It would appear that elementary education for boys continued in the old building but at some time in the 1890s the boys moved into the Parochial School on the High Street. In the log book for the boy's school there are references to a year of alterations to the building (1897-8) and on March 21st 1891 workmen were putting together new desks for the Boys', Girls' and Infants' Departments. A note on 29th March says that the builders have finished The implication would seem to be that boys, girls and infants were all taught on one site from Easter 1898. On March 1st 1899 the Boys' and Girls' Departments were united as the managers decided to run the school as a mixed school.

The log books for the boys' school survive from 1888 and provide a picture of school life at the end of the Victorian period. Until 1892 parents paid weekly fees for their children to attend school, a penny (0.4p) or twopence (0.8p) a week, but from 23rd February the school managers ordered that attendance should be free in future. During the 1890s some of the best boys gained scholarship to Dauntsey's Agricultural college - these were worth £25 a year.

The HMI annual reports are uniformly good as regards order, conduct, knowledge and teaching but there were attendance problems, particularly among the older boys. There are also complaints about the state of the decoration and dampness in the toilets.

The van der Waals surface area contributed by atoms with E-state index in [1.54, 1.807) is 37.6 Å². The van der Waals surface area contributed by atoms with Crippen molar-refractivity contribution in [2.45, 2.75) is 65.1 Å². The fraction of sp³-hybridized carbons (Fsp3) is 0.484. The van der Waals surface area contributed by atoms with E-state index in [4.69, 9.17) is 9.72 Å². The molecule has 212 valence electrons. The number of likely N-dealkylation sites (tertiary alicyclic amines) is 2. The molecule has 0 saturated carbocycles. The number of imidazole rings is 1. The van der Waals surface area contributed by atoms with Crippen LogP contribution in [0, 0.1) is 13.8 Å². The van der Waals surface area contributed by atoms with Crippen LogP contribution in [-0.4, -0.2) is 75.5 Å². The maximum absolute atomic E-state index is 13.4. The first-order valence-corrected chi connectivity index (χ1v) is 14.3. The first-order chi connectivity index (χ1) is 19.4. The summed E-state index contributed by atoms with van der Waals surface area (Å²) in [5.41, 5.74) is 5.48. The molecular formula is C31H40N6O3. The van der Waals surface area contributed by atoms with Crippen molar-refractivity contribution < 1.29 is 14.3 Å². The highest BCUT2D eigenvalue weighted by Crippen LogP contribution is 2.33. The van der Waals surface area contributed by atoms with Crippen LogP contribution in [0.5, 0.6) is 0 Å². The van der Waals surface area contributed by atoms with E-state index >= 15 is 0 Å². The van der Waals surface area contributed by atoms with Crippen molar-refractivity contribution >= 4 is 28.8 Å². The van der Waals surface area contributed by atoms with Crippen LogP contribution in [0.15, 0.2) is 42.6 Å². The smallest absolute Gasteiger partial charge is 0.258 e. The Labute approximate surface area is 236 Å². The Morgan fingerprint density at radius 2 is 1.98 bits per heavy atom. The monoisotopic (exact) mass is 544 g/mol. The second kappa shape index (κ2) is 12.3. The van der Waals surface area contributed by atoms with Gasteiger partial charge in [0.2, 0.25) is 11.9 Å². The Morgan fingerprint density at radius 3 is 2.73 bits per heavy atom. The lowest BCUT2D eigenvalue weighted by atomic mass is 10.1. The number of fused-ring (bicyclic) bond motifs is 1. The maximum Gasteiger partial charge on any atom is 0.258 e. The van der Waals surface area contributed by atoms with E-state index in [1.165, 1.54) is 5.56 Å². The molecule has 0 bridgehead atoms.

Subjects taught included the elementary ones of reading, writing and arithmetic, along with geography, drawing, history, singing and scripture. Drill (physical exercise) was taught, and needlework when the classes became mixed in 1899. The younger children had object lessons on such topics as, Useful Grasses, the Human Body, the Bee, Hay, Animals at the Farm, and the Air. From Oct 1896 standards II and upwards were taught both French and shorthand but in 1898 the government decided to withdraw French from the timetable. The headmaster substituted lessons on English grammar.

Annual holidays were two weeks at Christmas, a week at Easter, a week at Whitsun and five weeks Harvest Holidays in the summer. August bank holiday was also given and there were some special holidays, such as for a royal wedding on 16th July 1893, Queen Victoria's Diamond Jubilee on 22nd June 1897 and a half day on 1st February 1901 for the funeral of Queen Victoria. Children also took other unofficial days off, such as on 3rd August 1891 when the master noted, 'The Duke of Connaught visits Devizes today. So do many of my scholars I am sorry to say.' There were also regular absences for seasonal work among the older boys. These included, potato planting (April) sheep washing (May) haymaking (June) and pea picking. Children were also kept at home to look after younger brother and sisters.